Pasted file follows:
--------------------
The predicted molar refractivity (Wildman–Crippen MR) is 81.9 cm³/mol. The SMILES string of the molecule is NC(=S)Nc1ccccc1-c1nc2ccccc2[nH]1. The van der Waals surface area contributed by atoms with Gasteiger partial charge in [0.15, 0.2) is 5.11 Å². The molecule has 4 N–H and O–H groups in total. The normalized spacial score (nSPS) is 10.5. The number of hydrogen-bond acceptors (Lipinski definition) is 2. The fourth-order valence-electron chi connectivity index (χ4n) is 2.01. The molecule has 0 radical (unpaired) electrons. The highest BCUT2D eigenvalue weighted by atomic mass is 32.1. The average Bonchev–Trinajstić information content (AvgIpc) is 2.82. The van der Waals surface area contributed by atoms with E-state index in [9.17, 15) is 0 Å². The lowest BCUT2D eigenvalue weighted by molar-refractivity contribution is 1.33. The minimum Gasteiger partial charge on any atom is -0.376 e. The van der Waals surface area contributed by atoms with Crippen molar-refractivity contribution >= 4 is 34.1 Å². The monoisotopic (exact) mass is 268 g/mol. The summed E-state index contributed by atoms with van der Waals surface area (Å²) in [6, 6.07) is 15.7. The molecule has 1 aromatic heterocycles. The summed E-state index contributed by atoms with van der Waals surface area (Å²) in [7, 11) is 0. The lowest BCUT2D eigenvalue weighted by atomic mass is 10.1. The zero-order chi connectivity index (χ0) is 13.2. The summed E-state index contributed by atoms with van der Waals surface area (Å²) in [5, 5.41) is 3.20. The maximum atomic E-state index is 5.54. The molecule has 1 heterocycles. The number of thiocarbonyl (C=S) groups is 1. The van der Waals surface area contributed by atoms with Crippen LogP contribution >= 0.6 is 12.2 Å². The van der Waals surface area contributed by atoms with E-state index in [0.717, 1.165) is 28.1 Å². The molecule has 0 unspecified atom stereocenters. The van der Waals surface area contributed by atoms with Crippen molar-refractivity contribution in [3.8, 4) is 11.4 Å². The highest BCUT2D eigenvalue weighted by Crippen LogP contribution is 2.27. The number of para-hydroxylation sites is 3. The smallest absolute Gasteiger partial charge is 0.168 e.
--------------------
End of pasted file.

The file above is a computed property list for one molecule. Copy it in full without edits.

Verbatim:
The predicted molar refractivity (Wildman–Crippen MR) is 81.9 cm³/mol. The SMILES string of the molecule is NC(=S)Nc1ccccc1-c1nc2ccccc2[nH]1. The van der Waals surface area contributed by atoms with Gasteiger partial charge in [0.15, 0.2) is 5.11 Å². The molecule has 4 N–H and O–H groups in total. The normalized spacial score (nSPS) is 10.5. The number of hydrogen-bond acceptors (Lipinski definition) is 2. The fourth-order valence-electron chi connectivity index (χ4n) is 2.01. The molecule has 0 radical (unpaired) electrons. The highest BCUT2D eigenvalue weighted by atomic mass is 32.1. The average Bonchev–Trinajstić information content (AvgIpc) is 2.82. The van der Waals surface area contributed by atoms with E-state index in [9.17, 15) is 0 Å². The lowest BCUT2D eigenvalue weighted by molar-refractivity contribution is 1.33. The minimum Gasteiger partial charge on any atom is -0.376 e. The van der Waals surface area contributed by atoms with Crippen molar-refractivity contribution >= 4 is 34.1 Å². The monoisotopic (exact) mass is 268 g/mol. The summed E-state index contributed by atoms with van der Waals surface area (Å²) in [6, 6.07) is 15.7. The molecule has 1 aromatic heterocycles. The summed E-state index contributed by atoms with van der Waals surface area (Å²) in [7, 11) is 0. The lowest BCUT2D eigenvalue weighted by atomic mass is 10.1. The zero-order chi connectivity index (χ0) is 13.2. The summed E-state index contributed by atoms with van der Waals surface area (Å²) in [5, 5.41) is 3.20. The maximum atomic E-state index is 5.54. The molecule has 1 heterocycles. The number of thiocarbonyl (C=S) groups is 1. The van der Waals surface area contributed by atoms with Crippen LogP contribution >= 0.6 is 12.2 Å². The van der Waals surface area contributed by atoms with E-state index in [0.717, 1.165) is 28.1 Å². The molecule has 0 unspecified atom stereocenters. The van der Waals surface area contributed by atoms with Crippen molar-refractivity contribution in [3.8, 4) is 11.4 Å². The highest BCUT2D eigenvalue weighted by Crippen LogP contribution is 2.27. The number of para-hydroxylation sites is 3. The smallest absolute Gasteiger partial charge is 0.168 e.